Application of either of these sections renders a witness incompetent to testify concerning matters which occurred during *364 the life of the decedent and which concern the matter being litigated. Both Jensen and Smith were called to testify in support of UTS's claim against the Estate. The testimony was conditionally admitted, with the trial court withholding its ruling on the Estate's objection that such testimony was barred. At the conclusion of the hearing, the trial court disallowed both witnesses' testimony.

Because we conclude that the Dead Man's Statute was properly applied in this instance, we do not reach UTS's contention regarding the finding of undue influence.[3] We do note, however, that the evidence underlying that finding reflects a substantial indication of Burkhart's deteriorating physical condition and mental frailty during the relevant time-span. See Hill v. Jessup (1966) 139 Ind. App. 467, 471, 220 N.E.2d 662, 665 (discussing the factors which determine the existence of undue influence). See also In re Snyder (1981) 1st Dist., Ind. App., 418 N.E.2d 1171.

With respect to the disqualification of Smith, UTS's argument can be summarized as follows: Two Indiana Supreme Court decisions support the assertion that a contract of the sort alleged herein is binding upon the respective parties to the contract and may be enforced by the third party beneficiary. See Higert v. The Trustees of Indiana Asbury University (1876) 53 Ind. 326, 329, 330 (stating that "mutual promises constitute mutual obligations, and are a sufficient consideration to support the promise of each [promisor]"), and Davis v. Calloway (1868) 30 Ind. 112, 114 (stating that a third party beneficiary may, upon acceptance of the contract, maintain an action to enforce the contractual terms). Assuming, as UTS argues, that the action herein seeks enforcement of a contract executed for UTS's benefit by Smith and Burkhart, nothing in either Higert, or Davis, supra, suggests that the prohibitions of the Dead Man's Statute are contingent upon the particular type contract alleged to have been executed by the decedent. It is not the form of the transaction which results in disqualification, but rather the attempted enforcement of such contract by a surviving party to the transaction.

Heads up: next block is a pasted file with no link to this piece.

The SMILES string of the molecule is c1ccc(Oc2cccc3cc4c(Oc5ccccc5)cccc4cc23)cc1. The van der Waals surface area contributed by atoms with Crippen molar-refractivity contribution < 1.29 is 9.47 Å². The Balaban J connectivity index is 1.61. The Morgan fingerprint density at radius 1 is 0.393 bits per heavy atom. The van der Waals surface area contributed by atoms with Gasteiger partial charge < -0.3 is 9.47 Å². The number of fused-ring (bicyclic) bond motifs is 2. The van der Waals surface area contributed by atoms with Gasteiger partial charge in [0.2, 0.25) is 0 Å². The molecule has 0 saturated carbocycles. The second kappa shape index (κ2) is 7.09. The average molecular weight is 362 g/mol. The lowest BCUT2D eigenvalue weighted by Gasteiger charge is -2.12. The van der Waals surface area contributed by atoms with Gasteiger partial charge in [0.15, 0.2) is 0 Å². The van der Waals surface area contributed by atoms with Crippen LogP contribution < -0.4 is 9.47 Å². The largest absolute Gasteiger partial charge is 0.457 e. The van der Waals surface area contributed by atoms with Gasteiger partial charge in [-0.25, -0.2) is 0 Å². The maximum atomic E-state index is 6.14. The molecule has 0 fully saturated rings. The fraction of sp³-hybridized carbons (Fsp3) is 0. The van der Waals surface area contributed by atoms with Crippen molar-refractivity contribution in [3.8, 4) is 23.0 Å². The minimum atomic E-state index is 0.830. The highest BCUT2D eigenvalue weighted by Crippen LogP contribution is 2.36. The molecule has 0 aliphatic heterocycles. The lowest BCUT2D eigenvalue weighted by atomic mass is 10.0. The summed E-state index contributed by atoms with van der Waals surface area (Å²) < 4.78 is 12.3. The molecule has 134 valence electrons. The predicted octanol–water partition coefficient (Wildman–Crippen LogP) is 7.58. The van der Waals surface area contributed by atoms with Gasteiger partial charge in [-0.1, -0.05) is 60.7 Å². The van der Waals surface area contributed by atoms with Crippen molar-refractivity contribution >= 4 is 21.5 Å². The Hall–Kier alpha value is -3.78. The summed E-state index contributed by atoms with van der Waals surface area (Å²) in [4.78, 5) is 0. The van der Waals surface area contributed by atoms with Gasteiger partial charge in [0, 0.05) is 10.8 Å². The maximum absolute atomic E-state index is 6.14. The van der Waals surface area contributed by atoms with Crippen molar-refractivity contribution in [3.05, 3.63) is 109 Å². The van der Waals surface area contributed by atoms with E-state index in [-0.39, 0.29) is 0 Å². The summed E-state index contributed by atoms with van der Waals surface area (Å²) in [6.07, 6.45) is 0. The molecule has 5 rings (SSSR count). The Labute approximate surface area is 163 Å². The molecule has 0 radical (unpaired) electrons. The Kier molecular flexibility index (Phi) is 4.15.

With regard to this dispute, we conclude that both UTS and Horace Smith are "parties" within the meaning of I.C. XX-X-XX-X. By including both parties to the issue and parties to the record within its proscription, the statute encompasses a wider application than merely the named parties, i.e., plaintiff and defendant. Smith and Burkhart may have been the only promisors; however, as third party beneficiary of the alleged mutual promises, UTS is a real party in interest. An action for enforcement of contractual rights may only be brought by a person who suffers injury as a consequence of the breach, in this instance UTS. Cook v. City of Evansville (1978) 1st Dist., 178 Ind. App. 20, 381 N.E.2d 493, 494; Indiana Rules of Procedure, Trial Rule 17(A).